|Journal||FEMS Microbiology Ecology|
|Publication status||Published - 05 Sep 2019|
Waters draining from flooded and abandoned coal mines in the South Wales Coalfield (SWC) are substantial sources of pollution to the environment characterized by circumneutral pH and elevated dissolved iron concentrations (>1 mg L−1). The discharged Fe precipitates to form Fe(III) (oxyhydr)oxides which sustain microbial communities. However, while several studies have investigated the geochemistry of mine drainage in the SWC, less is known about the microbial ecology of the sites presenting a gap in our understanding of biogeochemical cycling and pollutant turnover. This study investigated the biogeochemistry of the Ynysarwed mine adit in the SWC. Samples were collected from nine locations within sediment at the mine entrance from the upper and lower layers three times over one year for geochemical and bacterial 16S rRNA gene sequence analysis. During winter, members of the Betaproteobacteria bloomed in relative abundance (>40%) including the microaerophilic Fe(II)-oxidizing genus Gallionella. A concomitant decrease in Chlorobi-associated bacteria occurred, although by summer the community composition resembled that observed in the previous autumn. Here, we provide the first insights into the microbial ecology and seasonal dynamics of bacterial communities of Fe(III)-rich deposits in the SWC and demonstrate that neutrophilic Fe(II)-oxidizing bacteria are important and dynamic members of these communities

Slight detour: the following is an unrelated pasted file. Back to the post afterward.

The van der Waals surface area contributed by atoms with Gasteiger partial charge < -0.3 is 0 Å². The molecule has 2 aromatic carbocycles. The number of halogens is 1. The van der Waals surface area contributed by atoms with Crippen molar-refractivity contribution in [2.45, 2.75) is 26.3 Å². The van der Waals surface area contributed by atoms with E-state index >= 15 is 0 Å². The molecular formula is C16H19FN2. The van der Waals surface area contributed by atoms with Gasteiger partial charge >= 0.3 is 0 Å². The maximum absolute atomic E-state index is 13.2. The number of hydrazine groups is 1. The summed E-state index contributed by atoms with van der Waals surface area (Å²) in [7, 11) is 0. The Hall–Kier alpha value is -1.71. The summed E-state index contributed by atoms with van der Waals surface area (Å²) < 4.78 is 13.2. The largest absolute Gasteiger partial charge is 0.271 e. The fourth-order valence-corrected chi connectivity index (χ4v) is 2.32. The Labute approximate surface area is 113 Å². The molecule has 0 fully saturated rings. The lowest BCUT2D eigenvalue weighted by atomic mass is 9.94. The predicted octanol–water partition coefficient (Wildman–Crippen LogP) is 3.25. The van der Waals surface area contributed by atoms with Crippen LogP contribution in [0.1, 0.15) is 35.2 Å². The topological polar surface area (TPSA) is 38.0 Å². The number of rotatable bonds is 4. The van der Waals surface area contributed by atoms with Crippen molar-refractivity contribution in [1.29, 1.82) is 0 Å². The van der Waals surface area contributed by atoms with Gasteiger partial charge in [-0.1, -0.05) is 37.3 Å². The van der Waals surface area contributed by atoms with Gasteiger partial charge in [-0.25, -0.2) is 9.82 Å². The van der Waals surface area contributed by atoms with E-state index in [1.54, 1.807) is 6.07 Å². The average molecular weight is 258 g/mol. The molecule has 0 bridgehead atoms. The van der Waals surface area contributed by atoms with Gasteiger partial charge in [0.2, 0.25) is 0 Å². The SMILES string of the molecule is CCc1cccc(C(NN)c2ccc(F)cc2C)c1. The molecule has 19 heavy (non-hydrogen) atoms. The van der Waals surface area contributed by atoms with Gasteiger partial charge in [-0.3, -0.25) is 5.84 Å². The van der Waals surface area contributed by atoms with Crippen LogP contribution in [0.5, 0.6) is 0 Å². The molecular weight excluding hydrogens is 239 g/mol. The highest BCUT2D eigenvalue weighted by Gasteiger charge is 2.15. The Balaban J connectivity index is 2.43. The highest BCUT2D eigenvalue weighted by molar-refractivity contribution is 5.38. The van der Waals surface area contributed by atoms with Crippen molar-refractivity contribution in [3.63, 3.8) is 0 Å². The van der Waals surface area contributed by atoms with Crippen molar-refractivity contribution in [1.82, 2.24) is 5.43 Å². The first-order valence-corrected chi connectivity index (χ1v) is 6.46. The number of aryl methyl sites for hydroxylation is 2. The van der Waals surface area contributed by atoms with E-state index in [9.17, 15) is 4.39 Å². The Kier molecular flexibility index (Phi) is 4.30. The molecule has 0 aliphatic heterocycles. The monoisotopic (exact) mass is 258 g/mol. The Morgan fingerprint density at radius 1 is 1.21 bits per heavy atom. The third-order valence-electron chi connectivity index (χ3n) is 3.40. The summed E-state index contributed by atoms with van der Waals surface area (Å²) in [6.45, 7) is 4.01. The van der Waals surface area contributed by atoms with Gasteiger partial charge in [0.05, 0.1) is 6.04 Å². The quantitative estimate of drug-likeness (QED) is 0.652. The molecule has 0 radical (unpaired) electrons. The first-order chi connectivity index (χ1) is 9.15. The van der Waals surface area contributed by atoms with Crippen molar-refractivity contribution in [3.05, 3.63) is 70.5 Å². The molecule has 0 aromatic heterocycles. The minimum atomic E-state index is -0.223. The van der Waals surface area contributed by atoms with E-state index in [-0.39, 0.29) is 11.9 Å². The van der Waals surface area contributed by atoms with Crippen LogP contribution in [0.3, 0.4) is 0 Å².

- neutrophilic Fe(II) oxidation, Fe(II)-oxidizing bacteria, coal mine drainage, ochreous sediments, spatiotemporal dynamics, mine drainage microbial ecology
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- Seasonal blooms of neutrophilic Betaproteobacterial Fe(II) oxidizers and Chlorobi in iron-rich coal mine drainage sediment
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